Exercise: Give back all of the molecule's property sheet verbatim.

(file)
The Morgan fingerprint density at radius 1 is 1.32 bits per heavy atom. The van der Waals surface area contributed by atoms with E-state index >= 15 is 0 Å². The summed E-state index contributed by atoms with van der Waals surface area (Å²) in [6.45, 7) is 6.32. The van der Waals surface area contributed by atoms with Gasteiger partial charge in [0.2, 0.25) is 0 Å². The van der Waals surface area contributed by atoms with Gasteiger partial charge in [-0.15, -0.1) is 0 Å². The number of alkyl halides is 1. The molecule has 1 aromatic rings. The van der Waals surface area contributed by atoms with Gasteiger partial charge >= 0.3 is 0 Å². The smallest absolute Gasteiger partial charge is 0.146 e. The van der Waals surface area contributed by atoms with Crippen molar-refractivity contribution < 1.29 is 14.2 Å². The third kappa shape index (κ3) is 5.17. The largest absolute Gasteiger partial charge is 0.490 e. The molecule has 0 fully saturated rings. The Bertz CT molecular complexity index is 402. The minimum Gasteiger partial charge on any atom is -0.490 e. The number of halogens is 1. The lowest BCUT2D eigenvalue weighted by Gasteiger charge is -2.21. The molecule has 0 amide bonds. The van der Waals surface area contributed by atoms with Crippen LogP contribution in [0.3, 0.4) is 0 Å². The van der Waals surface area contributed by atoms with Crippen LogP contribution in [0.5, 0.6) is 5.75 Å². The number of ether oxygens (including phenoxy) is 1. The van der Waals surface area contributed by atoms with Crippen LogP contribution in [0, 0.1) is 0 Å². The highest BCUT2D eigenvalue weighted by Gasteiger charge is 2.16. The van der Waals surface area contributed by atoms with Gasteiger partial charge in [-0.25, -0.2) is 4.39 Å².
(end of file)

The Morgan fingerprint density at radius 1 is 1.32 bits per heavy atom. The van der Waals surface area contributed by atoms with E-state index >= 15 is 0 Å². The summed E-state index contributed by atoms with van der Waals surface area (Å²) in [6.45, 7) is 6.32. The van der Waals surface area contributed by atoms with Gasteiger partial charge in [0.2, 0.25) is 0 Å². The van der Waals surface area contributed by atoms with Gasteiger partial charge in [-0.15, -0.1) is 0 Å². The number of alkyl halides is 1. The molecule has 1 aromatic rings. The van der Waals surface area contributed by atoms with Gasteiger partial charge >= 0.3 is 0 Å². The smallest absolute Gasteiger partial charge is 0.146 e. The van der Waals surface area contributed by atoms with Crippen molar-refractivity contribution < 1.29 is 14.2 Å². The third kappa shape index (κ3) is 5.17. The largest absolute Gasteiger partial charge is 0.490 e. The molecule has 0 fully saturated rings. The Bertz CT molecular complexity index is 402. The minimum Gasteiger partial charge on any atom is -0.490 e. The number of halogens is 1. The lowest BCUT2D eigenvalue weighted by Gasteiger charge is -2.21. The molecule has 0 amide bonds. The van der Waals surface area contributed by atoms with Crippen LogP contribution in [0.3, 0.4) is 0 Å². The van der Waals surface area contributed by atoms with Crippen LogP contribution in [0.5, 0.6) is 5.75 Å². The number of ether oxygens (including phenoxy) is 1. The van der Waals surface area contributed by atoms with Crippen LogP contribution in [0, 0.1) is 0 Å². The highest BCUT2D eigenvalue weighted by Gasteiger charge is 2.16. The van der Waals surface area contributed by atoms with Gasteiger partial charge in [-0.25, -0.2) is 4.39 Å².